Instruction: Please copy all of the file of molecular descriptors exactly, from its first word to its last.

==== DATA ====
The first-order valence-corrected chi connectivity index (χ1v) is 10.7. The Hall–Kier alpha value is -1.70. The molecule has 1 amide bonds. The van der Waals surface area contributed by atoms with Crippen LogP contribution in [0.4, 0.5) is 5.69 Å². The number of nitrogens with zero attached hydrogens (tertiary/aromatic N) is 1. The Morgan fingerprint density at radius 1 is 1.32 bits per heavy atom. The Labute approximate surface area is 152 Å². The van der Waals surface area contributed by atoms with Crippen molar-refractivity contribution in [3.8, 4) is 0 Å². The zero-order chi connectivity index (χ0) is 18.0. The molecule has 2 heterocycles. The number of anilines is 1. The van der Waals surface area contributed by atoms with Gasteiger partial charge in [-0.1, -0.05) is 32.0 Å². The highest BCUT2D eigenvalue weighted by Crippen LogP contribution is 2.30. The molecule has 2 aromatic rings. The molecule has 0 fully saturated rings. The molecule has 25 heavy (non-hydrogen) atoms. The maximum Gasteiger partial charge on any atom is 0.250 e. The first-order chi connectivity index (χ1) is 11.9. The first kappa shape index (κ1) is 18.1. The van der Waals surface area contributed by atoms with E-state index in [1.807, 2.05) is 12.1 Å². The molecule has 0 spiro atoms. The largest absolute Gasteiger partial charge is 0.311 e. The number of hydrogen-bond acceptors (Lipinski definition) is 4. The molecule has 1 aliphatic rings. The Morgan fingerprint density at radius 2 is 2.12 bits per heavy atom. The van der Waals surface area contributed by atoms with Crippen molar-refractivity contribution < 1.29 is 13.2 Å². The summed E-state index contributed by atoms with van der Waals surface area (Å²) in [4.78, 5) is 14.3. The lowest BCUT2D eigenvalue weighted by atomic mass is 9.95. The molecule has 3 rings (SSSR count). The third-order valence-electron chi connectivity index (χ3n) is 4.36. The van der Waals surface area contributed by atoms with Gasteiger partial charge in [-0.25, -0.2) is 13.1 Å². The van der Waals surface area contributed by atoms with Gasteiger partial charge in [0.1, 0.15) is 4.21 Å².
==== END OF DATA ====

The first-order valence-corrected chi connectivity index (χ1v) is 10.7. The Hall–Kier alpha value is -1.70. The molecule has 1 amide bonds. The van der Waals surface area contributed by atoms with Crippen LogP contribution in [0.4, 0.5) is 5.69 Å². The number of nitrogens with zero attached hydrogens (tertiary/aromatic N) is 1. The Morgan fingerprint density at radius 1 is 1.32 bits per heavy atom. The Labute approximate surface area is 152 Å². The van der Waals surface area contributed by atoms with Crippen molar-refractivity contribution in [3.8, 4) is 0 Å². The zero-order chi connectivity index (χ0) is 18.0. The molecule has 2 heterocycles. The number of anilines is 1. The van der Waals surface area contributed by atoms with Gasteiger partial charge in [-0.1, -0.05) is 32.0 Å². The highest BCUT2D eigenvalue weighted by Crippen LogP contribution is 2.30. The molecule has 2 aromatic rings. The molecule has 0 fully saturated rings. The molecule has 25 heavy (non-hydrogen) atoms. The maximum Gasteiger partial charge on any atom is 0.250 e. The first-order chi connectivity index (χ1) is 11.9. The first kappa shape index (κ1) is 18.1. The van der Waals surface area contributed by atoms with E-state index in [1.807, 2.05) is 12.1 Å². The molecule has 0 spiro atoms. The largest absolute Gasteiger partial charge is 0.311 e. The number of hydrogen-bond acceptors (Lipinski definition) is 4. The molecule has 1 aliphatic rings. The Morgan fingerprint density at radius 2 is 2.12 bits per heavy atom. The van der Waals surface area contributed by atoms with Crippen molar-refractivity contribution < 1.29 is 13.2 Å². The summed E-state index contributed by atoms with van der Waals surface area (Å²) in [4.78, 5) is 14.3. The lowest BCUT2D eigenvalue weighted by atomic mass is 9.95. The molecule has 3 rings (SSSR count). The third-order valence-electron chi connectivity index (χ3n) is 4.36. The van der Waals surface area contributed by atoms with Gasteiger partial charge in [-0.25, -0.2) is 13.1 Å². The van der Waals surface area contributed by atoms with Gasteiger partial charge in [0.1, 0.15) is 4.21 Å².